Daniel Goldman



Tomorrow I’m going to start another two paintings. My artist friend Jiska suggested that I prepare the canvasses with a background wash, and so on one I painted a light wash of umber – which is sort of what she suggested, but on the other I painted a dark wash of burnt umber and pthalo blue because I’d like to see how it works letting the dark color push through the lighter layers.

I’m looking forward to doing the paintings, but I do have the feeling that I don’t really know what I am doing. You see, I don’t really know what the fundamentals of painting are. I touched on this in my previous post, and I’d like to explore it a bit more.

Let me start by telling an anecdote a friend told me about a clown school in Switzerland. In this school, among other things that they learned, the clowns-to-be learned to juggle, and in their juggling classes, for the entire first year, they were only allowed to use one ball. The idea behind this is clear. The fundamental skill in juggling is throwing and catching a ball, and before one tries to to this with three or more balls, one should be able to control one ball perfectly.

This is similar to an experience I had in college, where I took a drawing class with Bill Burke, a former colleague of my father’s. At the start of the class, Bill had us draw straight lines with charcoal on a large sheet of paper. Then we drew more straight lines. This didn’t go on for a year, but he kept us at it for quite some time, just drawing vertical lines, as straight and uniform as we could. How should we expect, he asked, to draw something more complicated if we couldn’t draw a simple straight line? It made sense and we practiced and practiced until he finally let us graduate to vertical lines, which led to rectangles and thinking about how their size and placement influenced how we felt about the image.

Here we have it. The first fundamental skill of art is making the mark on a surface, and being able to control how that mark appears. The next one is knowing where you want that mark to go.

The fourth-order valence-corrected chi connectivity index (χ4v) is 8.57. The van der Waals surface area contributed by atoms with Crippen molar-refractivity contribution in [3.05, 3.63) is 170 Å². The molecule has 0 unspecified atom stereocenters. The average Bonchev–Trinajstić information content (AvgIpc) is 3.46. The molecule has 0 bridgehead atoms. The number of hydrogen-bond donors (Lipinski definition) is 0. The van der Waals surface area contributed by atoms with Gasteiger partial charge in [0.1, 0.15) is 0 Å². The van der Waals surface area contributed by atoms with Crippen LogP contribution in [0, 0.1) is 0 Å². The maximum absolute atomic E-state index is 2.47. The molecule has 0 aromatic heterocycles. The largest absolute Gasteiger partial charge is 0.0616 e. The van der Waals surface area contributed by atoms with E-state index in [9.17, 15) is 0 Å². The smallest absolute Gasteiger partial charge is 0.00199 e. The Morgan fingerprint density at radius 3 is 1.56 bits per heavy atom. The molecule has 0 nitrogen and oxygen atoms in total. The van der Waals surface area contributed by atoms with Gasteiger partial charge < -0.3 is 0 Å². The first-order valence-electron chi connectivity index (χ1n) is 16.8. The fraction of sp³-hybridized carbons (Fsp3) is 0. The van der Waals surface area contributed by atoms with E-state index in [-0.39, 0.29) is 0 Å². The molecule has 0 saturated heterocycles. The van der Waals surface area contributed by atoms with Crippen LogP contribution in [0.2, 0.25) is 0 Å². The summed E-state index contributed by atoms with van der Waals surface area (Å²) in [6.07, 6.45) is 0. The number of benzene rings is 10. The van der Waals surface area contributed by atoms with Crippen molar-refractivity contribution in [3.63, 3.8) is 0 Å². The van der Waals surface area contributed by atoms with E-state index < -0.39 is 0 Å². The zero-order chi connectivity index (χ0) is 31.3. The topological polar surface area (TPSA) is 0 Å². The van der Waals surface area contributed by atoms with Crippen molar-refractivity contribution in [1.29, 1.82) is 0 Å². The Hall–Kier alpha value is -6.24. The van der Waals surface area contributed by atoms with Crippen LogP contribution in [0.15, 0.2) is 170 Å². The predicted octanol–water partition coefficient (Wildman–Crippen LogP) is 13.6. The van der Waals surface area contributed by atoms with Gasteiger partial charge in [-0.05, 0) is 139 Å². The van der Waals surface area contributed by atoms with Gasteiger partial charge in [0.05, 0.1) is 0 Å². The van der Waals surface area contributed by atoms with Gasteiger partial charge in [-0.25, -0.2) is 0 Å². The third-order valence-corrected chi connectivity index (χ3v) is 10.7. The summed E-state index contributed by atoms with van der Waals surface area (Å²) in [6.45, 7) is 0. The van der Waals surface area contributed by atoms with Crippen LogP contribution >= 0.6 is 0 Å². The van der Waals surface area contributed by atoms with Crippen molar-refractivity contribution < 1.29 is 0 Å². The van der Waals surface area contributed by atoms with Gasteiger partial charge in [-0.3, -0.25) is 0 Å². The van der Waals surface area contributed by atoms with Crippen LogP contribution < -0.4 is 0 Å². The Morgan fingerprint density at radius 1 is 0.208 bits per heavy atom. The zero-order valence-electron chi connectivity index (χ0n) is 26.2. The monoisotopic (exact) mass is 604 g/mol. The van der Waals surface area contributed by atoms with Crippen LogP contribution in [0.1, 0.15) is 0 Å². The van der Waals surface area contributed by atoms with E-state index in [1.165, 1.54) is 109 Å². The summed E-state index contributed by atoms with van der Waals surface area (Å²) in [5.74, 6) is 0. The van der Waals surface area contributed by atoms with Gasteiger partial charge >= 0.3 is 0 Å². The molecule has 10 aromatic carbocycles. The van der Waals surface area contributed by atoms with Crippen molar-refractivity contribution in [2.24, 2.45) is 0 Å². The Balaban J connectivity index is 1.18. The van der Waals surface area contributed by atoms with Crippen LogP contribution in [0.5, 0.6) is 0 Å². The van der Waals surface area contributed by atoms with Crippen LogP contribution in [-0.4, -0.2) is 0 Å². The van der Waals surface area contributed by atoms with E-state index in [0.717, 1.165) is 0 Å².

Obviously there are a few differences between using black charcoal on paper and using brush with colored paints on canvas, but I suppose the idea is similar- putting the marks where you want them. But what about the basics of the materials? I’ve never tried to make a straight uniform line with paint, and quite frankly, I imagine it to be quite difficult. While I was applying the washes today, I basically just slapped on the paint with a wide brush using more water (the wash was with acrylics) for the light colored one and more paint in the darker one. I wasn’t aiming for a uniform surface, but it would probably be a good exercise to try to make one. I’ll do that next time.

I realize I’m only scratching the surface of this – but one has to start somewhere.

2 Comments on “Fundamentals”

  1. daniel,
    you don’t know about the fundamentals of art?
    What matters in a good painting?
    when I look at good paintings I think:

    1. composition, colour-, light setting, spatial illusion
    2. individual skills: own handwriting/view/look, e.g. a number of pieces (series) recognizable belonging to the same artist
    3. time signal: representing the present time, future, past or none ;)
    4. contents: social, political, moral or others
    5. effects: dis-, harmony, non-, realistic, figurative, abstract, patterns, ornaments, surfaces and more

    but when a painting touches me, there is maybe some magic in that you cannot plan, it could be a ‘mistake’ that makes it charming…
    nevertheless we’ ll enjoy the atmosphere and the process of making a picture that will always be a surprise.

    • Thanks for your comment, Jiska.

      I’m thinking less here about what makes a good painting and more about the prerequisites for making one. I think for example that one will have more success achieving certain effects if one has a good knowledge and familiarity with the materials one is using. I suppose that one way to gain this knowledge is by trying to achieve the desired effects, and I imagine many people have acquired their skills in this manner. I personally am not particularly inclined to systematically mix paints in order to compare results, but I suspect that people who approach painting in this manner will have better control of their results than I do. Knowing how paints mix is one fundamental, but others might be stretching a canvas, or knowing which brush to choose for a certain stroke. Sure, I have a handle on some fundamentals that carry over from drawing – though even that knowledge is still pretty…sketchy.

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